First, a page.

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The Demand for Coordination

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  • Dessein, Wouter
  • Santos, Jesus

Abstract

This paper endogenizes coordination problems in organizations by allowing for both ex ante coordination of activities, using rules and task guidelines, and ex post coordination, using communication and broad job assignments. It shows that: (i) Task specialization and the division of labour is mainly limited by employee discretion, rather than by the importance of coordination. In particular, specialization is often non-monotonic in the importance of coordination. (ii) Organizations exhibit increasing returns to ex post coordination. This rationalizes discrete ‘shifts’ in organizational design from very rigid and specialized task assignments, to very flexible organizations characterized by extensive task-bundling, intensive horizontal communication and substantial employee discretion. (iii) Broad task assignments and intensive horizontal communication are complementary. Hence, lower communication costs often result in less specialization.

Suggested Citation

  • Dessein, Wouter & Santos, Jesus, 2003. "The Demand for Coordination," CEPR Discussion Papers 4096, C.E.P.R. Discussion Papers.
  • Handle: RePEc:cpr:ceprdp:4096
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    References listed on IDEAS

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    1. Lindbeck, Assar & Snower, Dennis J, 2000. "Multitask Learning and the Reorganization of Work: From Tayloristic to Holistic Organization," Journal of Labor Economics, University of Chicago Press, vol. 18(3), pages 353-376, July.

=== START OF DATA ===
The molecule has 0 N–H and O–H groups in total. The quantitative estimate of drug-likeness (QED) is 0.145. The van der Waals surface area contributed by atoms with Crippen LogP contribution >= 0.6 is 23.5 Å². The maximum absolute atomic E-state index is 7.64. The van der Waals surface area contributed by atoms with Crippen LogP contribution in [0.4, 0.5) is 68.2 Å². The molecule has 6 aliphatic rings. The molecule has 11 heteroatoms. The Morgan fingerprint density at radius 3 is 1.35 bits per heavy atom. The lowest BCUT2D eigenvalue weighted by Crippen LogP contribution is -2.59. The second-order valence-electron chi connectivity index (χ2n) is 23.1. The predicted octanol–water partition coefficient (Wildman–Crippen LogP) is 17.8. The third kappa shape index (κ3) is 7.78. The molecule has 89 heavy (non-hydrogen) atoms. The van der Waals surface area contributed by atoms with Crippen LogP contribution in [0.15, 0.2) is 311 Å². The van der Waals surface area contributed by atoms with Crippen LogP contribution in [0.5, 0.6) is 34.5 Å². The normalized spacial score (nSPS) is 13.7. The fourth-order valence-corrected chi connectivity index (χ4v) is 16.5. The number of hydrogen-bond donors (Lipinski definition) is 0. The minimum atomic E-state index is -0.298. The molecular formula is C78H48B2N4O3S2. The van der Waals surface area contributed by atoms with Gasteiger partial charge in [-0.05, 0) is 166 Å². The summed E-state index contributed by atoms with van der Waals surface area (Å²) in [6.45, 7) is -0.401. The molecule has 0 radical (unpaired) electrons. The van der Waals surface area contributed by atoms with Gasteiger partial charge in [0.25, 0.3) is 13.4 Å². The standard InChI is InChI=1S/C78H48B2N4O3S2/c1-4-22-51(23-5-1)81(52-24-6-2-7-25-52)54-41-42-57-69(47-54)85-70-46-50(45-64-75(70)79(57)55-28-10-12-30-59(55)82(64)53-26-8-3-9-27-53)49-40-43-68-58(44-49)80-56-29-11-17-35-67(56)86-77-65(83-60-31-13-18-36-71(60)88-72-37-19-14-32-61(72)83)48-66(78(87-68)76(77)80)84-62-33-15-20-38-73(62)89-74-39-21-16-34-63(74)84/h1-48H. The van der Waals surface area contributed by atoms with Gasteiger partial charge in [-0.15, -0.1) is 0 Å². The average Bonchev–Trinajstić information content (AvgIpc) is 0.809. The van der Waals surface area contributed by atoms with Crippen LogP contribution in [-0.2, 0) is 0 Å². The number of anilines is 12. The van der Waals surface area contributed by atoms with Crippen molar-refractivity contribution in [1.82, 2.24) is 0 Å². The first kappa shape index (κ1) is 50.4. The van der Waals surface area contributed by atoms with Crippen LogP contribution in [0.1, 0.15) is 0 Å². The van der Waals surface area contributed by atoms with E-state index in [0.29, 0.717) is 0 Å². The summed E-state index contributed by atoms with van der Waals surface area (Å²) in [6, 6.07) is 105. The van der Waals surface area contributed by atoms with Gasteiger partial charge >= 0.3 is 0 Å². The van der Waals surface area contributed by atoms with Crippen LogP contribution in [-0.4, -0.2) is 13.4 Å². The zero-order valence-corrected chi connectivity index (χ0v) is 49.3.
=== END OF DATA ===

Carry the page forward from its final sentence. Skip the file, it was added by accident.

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    Citations

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    Cited by:

    1. Zoghi, Cindy & Levenson, Alec R. & Gibbs, Michael, 2005. "Why Are Jobs Designed the Way They Are?," IZA Discussion Papers 1529, Institute for the Study of Labor (IZA).
    2. Dezsö Szalay & Ramon Arean, 2005. "Communicating with a Team of Experts," Cahiers de Recherches Economiques du Département d'Econométrie et d'Economie politique (DEEP) 05.12, Université de Lausanne, Faculté des HEC, DEEP.
    3. Raouf BOUCEKKINE & Patricia, CRIFO & Claudio, MATTALIA, 2007. "Technological Progress, Organizational Change and the Size of the Human Resources Departement," Discussion Papers (ECON - Département des Sciences Economiques) 2007047, Université catholique de Louvain, Département des Sciences Economiques.
    4. Andrea Patacconi, 2005. "Optimal Coordination in Hierarchies," Economics Series Working Papers 238, University of Oxford, Department of Economics.
    5. Paul Walker, 2010. "The (Non)Theory Of The Knowledge Firm," Scottish Journal of Political Economy, Scottish Economic Society, vol. 57(1), pages 1-32, February.
    6. Zamagni, Stefano, 2005. "Per una teoria economico-civile dell'impresa cooperativa," AICCON Working Papers 10-2005, Associazione Italiana per la Cultura della Cooperazione e del Non Profit.

    More about this item

    Keywords

    authority; communication; coordination; information technology; organizations; skills; specialization;

    JEL classification:

    • D2 - Microeconomics - - Production and Organizations
    • D8 - Microeconomics - - Information, Knowledge, and Uncertainty
    • J2 - Labor and Demographic Economics - - Demand and Supply of Labor
    • L2 - Industrial Organization - - Firm Objectives, Organization, and Behavior

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